- Associated Press - Monday, June 6, 2011

SAN FRANCISCO Apple CEO Steve Jobs emerged briefly from medical leave Monday to unveil a free service that lets customers more easily share calendar entries, songs and other files among their devices.

The company also announced new software to make Mac computers behave more like mobile devices and Apple’s mobile devices more like rival smartphones.

Mr. Jobs received a standing ovation as he appeared at Apple Inc.’s annual developers conference, his second major public appearance since he went on medical leave in January for unspecified reasons and duration.

Mr. Jobs left many of the specific announcements to top executives. In the first hour, he appeared on stage for just a few minutes. Typically, he’s on stage longer at major public launches.

James Brown’s “I Feel Good” played over the loudspeakers just before Mr. Jobs walked on stage, looking thin, in his signature outfit of mock turtleneck and bluejeans.

Mr. Jobs returned to stage about 80 minutes into the presentation to announce a service called iCloud. It will be free for now and replaces a $99-a-year Apple service called MobileMe, which Mr. Jobs said “was not our finest hour.”

An iCloud account will store user information from several devices, including iPhones and iPads, and make sure the same contacts, calendar events and files are available on all of them. It also backs up the data on Apple’s servers. It mimics Google’s Docs system for online files and products from smaller online-storage companies such as Dropbox.

ICloud also will allow customers to store their music online. Buy a song on iTunes once, and it will be available on up to 10 devices.

The company has been in talks with the major recording companies to make this possible.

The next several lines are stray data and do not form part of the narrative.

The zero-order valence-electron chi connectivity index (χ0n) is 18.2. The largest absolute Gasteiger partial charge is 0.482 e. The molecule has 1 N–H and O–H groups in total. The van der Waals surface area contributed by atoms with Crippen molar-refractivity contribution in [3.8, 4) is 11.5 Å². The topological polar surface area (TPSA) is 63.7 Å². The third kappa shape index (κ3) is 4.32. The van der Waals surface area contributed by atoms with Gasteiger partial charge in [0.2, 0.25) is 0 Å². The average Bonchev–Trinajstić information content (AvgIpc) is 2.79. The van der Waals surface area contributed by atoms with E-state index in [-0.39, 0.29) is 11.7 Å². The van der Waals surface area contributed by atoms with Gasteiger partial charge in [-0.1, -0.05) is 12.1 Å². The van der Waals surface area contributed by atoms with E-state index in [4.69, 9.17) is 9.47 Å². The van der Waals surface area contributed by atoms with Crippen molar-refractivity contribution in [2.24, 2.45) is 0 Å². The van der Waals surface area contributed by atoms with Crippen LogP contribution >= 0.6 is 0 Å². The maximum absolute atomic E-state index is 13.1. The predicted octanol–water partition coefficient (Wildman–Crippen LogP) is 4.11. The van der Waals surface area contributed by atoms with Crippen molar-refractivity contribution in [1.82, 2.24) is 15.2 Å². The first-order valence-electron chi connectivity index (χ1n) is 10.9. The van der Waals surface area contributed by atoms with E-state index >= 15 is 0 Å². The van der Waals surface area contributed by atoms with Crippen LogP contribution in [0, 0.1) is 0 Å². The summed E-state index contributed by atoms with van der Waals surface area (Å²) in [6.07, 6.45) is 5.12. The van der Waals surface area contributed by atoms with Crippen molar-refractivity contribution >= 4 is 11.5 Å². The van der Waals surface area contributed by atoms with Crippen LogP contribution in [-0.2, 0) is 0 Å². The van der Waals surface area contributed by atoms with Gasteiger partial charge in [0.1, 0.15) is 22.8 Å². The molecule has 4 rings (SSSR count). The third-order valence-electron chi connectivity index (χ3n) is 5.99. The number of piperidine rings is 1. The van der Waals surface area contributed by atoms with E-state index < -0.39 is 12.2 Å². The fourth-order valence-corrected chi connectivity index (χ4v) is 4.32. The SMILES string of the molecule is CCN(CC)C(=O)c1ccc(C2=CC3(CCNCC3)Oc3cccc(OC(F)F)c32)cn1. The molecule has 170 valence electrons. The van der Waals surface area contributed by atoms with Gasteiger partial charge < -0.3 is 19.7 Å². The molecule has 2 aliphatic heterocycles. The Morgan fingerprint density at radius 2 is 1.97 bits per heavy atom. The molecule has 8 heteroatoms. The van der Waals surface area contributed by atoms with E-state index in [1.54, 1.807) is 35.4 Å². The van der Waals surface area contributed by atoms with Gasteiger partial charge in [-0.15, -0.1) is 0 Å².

ICloud could give users a wide array of music for their iPhones, iPads and Wi-Fi-capable iPods, without having to connect them to their home PCs to transfer songs. Google Inc. and Amazon.com Inc. have launched similar services.

The music portion of iCloud is available right away, with remaining features coming in the fall.

Mr. Jobs seemed animated as he unveiled iCloud, walking back and forth on stage and making many gestures during the presentation. He walked off stage briefly to let an executive demonstrate an iCloud feature. After about five minutes, he walked slowly back up the steps to the stage to continue.

Earlier, Apple unveiled an operating system update for Mac computers called Lion. With it, Apple is expanding the ways finger touches can be used to control the software. For instance, with the swipe of the fingers over the Mac trackpad, the user can switch from one program to another.

In another nod to bringing the computer closer to the iPhone and iPad, Apple is adapting more of its programs to run in a special full-screen mode in addition to the traditional “window” mode.

Lion will be available to consumers next month for $30. A preview version was made available Monday to software developers.

Apple also unveiled updates to its software for iPhones and iPads. It will present notifications of new emails, missed calls and other events in a more intelligent fashion, reminiscent of the way Google Inc.’s Android smartphone software already does. The software will present all pending notifications in a list, accessible with the swipe of a finger.

The new mobile software, iOS 5, will have a newsstand for newspapers and magazines that you subscribe to on iPad. New issues are automatically downloaded and placed there.

Apple also announced greater integration with Twitter, so users can tweet photos, for instance, directly from a photo app.

The software will be available to consumers in the fall. IPhones, iPads and iPod Touches will be able to get operating-system updates directly from the Internet without having to connect to a PC running iTunes. It’s something Android phones can do now.

Apple didn’t announce a new model. In recent years, it has revealed one at the developers conference in early June, then launched it a few weeks later. This year, a new iPhone model isn’t expected to reach stores until the fall.

Mr. Jobs made a public appearance in March to announce a new iPad. On Monday, Apple said it has sold more than 25 million iPads since they went on sale 14 months ago.

Copyright © 2016 The Washington Times, LLC.

blog comments powered by Disqus


Click to Read More

Click to Hide